Numlock News: December 10, 2018

By Walt Hickey

Welcome back!

Sharknado-Related Legal Drama

Tara Reid is suing the production company behind the six films of the Sharknado franchise for punitive damages of $100 million. Reid claims her contract includes a provision barring the use of her likeness in products related to gambling, tobacco and alcohol. Lo and behold, there is evidently Sharknado branded alcohol, slot machines and video gambling devices. Reid received $300,000 total to appear in the fifth and sixth entries in the franchise, a disaster story in which a tornado full of sharks strikes. I think we can all agree that it was only a matter of time before the producers were held accountable for their many crimes. Personally, thank god for the Sharknado lawsuit, I’ve been getting the vibe we’re nearing the endgame of the MoviePass saga and I’ve been on the hunt for a new obsession.

Gene Maddaus, Variety

Frauds

Last year, 70 percent of all frauds reported to the Federal Trade Commission were perpetrated by phone, approximately 558,000 calls. For comparison, frauds that used email to bamboozle their targets accounted for a mere 9 percent. The average phone fraud victim lost $700 last year, for a total loss of $332 million.

Elizabeth Olson, The New York Times

Aquaman

Aquaman is killing it in China, grossing $93.6 million in its opening weekend. That’s the largest opening for a DC comic book adaptation to date, which is staggering. After decades of mockery — excision from Justice League adaptations, being smeared as a third-tier bargain bin superhero and being the only vigilante who makes Hawkeye look widely respected — Aquaman is doing 78 percent better than Batman v Superman: Dawn of Justice did, which is a film that literally has both Batman and Superman in its title.

Pamela McClintock, The Hollywood Reporter

Primates

U.S. laboratories kept 76,000 research primates last year according to the United States Department of Agriculture, with many of the animals coming from China, the top supplier of macaques. A new complaint says 29 of the world’s largest airlines refuse to fly these research animals, even though the carriers will fly such animals if they’re pets or bound for zoos. On one hand, the airlines are attempting to avoid alienating customers who support animal rights. On the other, the disgraceful bias against flying monkeys perpetuated since their deplorable portrayal in the 1939 film The Wizard of Oz must end.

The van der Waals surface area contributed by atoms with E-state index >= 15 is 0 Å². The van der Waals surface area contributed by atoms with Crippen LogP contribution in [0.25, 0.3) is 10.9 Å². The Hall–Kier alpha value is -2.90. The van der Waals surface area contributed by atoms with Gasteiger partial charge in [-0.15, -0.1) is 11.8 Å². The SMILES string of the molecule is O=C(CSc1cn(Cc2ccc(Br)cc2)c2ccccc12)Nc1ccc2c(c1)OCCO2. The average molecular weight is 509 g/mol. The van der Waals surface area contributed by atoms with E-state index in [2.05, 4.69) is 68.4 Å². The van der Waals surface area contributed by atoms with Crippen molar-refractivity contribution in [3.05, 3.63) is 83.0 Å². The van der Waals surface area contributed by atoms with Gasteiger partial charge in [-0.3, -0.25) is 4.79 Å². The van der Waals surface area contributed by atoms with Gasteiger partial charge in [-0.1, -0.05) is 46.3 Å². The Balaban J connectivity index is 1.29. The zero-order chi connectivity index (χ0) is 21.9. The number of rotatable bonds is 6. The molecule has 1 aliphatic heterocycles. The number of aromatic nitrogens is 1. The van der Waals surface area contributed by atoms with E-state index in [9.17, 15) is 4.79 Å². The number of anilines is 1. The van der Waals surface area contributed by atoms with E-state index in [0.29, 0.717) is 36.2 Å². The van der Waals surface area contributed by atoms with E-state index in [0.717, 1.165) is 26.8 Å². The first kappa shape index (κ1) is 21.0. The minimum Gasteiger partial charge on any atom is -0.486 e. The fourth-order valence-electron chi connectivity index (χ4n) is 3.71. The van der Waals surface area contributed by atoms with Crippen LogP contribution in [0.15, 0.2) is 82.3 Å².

Bruce Einhorn, Bloomberg

U.S. Support For The War In Yemen

Errors in accounting mean that the United States has subsidized Saudi Arabia and the United Arab Emirates’ war in Yemen far more than originally believed. The U.S. has provided mid-air refueling for Saudi-led coalition aircraft since March 2015, but the coalition hasn’t actually paid for all the fuel, likely costing tens of millions of dollars. What’s more, there was never actually an official servicing agreement in force with Saudi Arabia. Since October 2014, 7.5 million gallons of aerial refueling has been provided to the UAE and at least 1 million to the Saudis.

Samuel Oakford and Ryan Goodman, The Atlantic

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Home Prices

As of September, housing prices in the U.S. were 53 percent higher than they were when the market bottomed out in 2012. A house that sold for $200,000 back then would fetch about $300,000 today, which is the third-largest boom since 1913. The second largest boom ran from 1942 to 1947, when real prices of existing homes rose 60 percent. The market cooled off toward the end there, but that’s not always how it ends: the largest boom ran from 1997 to 2006, when existing home prices rose 74 percent, and then the economy exploded. So this could be fun!

Robert J. Shiller, The New York Times

Banks

A new poll found that 47 percent of voters think there is not enough regulation of large banks, with another 40 percent saying that Wall Street was inadequately regulated. This will likely influence political messaging in 2020. In other news, the largest U.S. banks are now considering arguing that Congress accidentally ended the Volcker Rule, for all intents and purposes, by including a double negative in a recent legislative tweak. The rule was passed in the wake of the financial crisis and limited the ability for banks to trade for their own accounts.

Claire Williams, Morning Consult, and Brian Cheung, Yahoo Finance

Electric Car Fuel

States may need to put some serious work in on their electrical grids in order to make an electric car boom possible. If all passenger cars in Texas were electrified today, the state would need 110 terawatt-hours more of electricity per year, which is approximately the annual electricity consumption of 11 million homes and also a 30 percent increase over current consumption. California might require 50 percent more electricity if all cars went off gasoline, needing to generate an additional 120 terawatt-hours of electricity annually. Given the status of their existing grids, Texas could make that work, but California couldn’t without additional infrastructure projects.

F. Todd Davidson, Dave Tuttle, Joshua D. Rhodes and Kazunori Nagasawa, CityLab

Correction (Dec. 10, 2018): The Wizard of Oz came out in 1939, not 1929.


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Previous Sunday special editions: Signal Problems · CTE and Football · Facebook · Shark Repellent · Movies · Voting Rights · Goats · Invitation Only · Fat Bear Week · Weinersmith · Airplane Bathrooms ·  NIMBYs ·  Fall 2018 Sports Analytics ·  The Media  ·  Omega-3  ·  Mattress Troubles  ·  Conspiracy Theorists  ·  Beaches  ·  Bubbles  ·  NYC Trash  ·  Fish Wars  ·  Women’s Jeans  ·  Video Stores

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